In humans, sex is determined at fertilization. The embryo receives either an X or a Y chromosome. Many other organisms have their sex determined in a manner similar to this as well. The case with plants is not so rigid. Many plants produce both male and female parts on the same flower, others have flowers that are either male or female, while some can change their sex throughout their lifetime. The latter is quite interesting and offers an insight into the differences in maleness and femaleness.
The green dragon (Arisaema dracontium) is an arum related to jack-in-the-pulpit. It is wide spread throughout the east but declining in much of its northern range. This species produces a single inflorescence that can be purely male, both male and female, or, in some rare cases, entirely female. The mechanism for this has been a subject of interest for many botanists as it does not seem to be dictated solely by genetics. It has been discovered that any given plant may switch up its flowering strategy from year to year.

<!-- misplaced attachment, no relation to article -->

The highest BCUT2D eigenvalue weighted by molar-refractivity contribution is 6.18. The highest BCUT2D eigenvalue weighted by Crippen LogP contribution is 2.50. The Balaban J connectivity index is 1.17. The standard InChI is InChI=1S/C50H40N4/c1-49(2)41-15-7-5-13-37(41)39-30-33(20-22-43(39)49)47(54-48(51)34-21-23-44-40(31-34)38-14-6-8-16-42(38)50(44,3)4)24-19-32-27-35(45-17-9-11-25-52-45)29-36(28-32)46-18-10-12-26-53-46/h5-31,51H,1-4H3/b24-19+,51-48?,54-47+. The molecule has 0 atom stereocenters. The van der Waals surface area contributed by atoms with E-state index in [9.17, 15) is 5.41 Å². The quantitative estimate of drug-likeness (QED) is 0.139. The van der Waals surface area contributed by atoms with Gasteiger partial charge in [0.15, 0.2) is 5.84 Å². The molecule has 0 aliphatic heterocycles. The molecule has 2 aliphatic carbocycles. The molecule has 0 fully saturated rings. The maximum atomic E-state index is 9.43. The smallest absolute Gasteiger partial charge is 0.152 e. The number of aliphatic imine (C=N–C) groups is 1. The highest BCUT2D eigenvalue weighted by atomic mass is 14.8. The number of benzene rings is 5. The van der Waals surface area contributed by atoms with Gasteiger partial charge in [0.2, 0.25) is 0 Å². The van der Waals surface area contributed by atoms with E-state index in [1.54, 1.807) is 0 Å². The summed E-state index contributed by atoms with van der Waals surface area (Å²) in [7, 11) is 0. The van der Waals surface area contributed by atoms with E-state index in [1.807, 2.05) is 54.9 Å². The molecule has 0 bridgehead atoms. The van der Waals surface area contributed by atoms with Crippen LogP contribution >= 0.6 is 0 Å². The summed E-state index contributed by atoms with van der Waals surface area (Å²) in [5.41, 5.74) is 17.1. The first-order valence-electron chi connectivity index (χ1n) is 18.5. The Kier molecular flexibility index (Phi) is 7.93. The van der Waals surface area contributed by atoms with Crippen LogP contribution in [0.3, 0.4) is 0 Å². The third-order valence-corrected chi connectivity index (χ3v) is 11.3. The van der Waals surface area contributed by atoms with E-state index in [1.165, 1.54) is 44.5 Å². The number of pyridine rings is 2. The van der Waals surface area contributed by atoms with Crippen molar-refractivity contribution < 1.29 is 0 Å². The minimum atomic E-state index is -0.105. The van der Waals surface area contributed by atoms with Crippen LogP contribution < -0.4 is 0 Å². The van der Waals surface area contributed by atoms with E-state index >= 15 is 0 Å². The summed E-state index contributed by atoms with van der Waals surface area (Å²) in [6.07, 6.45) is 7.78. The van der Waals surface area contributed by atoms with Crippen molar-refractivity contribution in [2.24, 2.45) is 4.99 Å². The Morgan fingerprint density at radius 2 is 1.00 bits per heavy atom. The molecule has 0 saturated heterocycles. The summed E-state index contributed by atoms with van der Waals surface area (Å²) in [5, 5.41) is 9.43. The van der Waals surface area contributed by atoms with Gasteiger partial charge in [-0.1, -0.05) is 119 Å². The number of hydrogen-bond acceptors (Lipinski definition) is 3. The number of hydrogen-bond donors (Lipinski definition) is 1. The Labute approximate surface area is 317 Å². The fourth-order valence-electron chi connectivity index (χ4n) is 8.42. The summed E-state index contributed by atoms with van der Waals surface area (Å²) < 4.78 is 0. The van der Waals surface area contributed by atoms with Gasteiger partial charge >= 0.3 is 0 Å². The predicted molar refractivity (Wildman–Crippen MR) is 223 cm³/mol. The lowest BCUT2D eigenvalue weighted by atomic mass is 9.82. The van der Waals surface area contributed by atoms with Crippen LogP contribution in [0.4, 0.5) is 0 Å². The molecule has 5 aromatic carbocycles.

What researchers have found is that male flowers are most often produced in younger plants as well as plants that are stressed. In years where environmental conditions are not as conducive to survival or if the plants have not had enough time to build up energy reserves, it is not uncommon to find only male plants. This is advantageous since male flowers and pollen are a lot less costly to produce than ovaries. Also, the plant does not have to allocate resources into developing seeds. In good years and also in older, larger plants, inflorescence are produced that are both male and female. If the plants are less stressed and large enough, more energy can be allocated to seed production. In some rare cases, very large plants have been known to produce only female flowers. This seems to be a strategy that is adopted only under the best of conditions.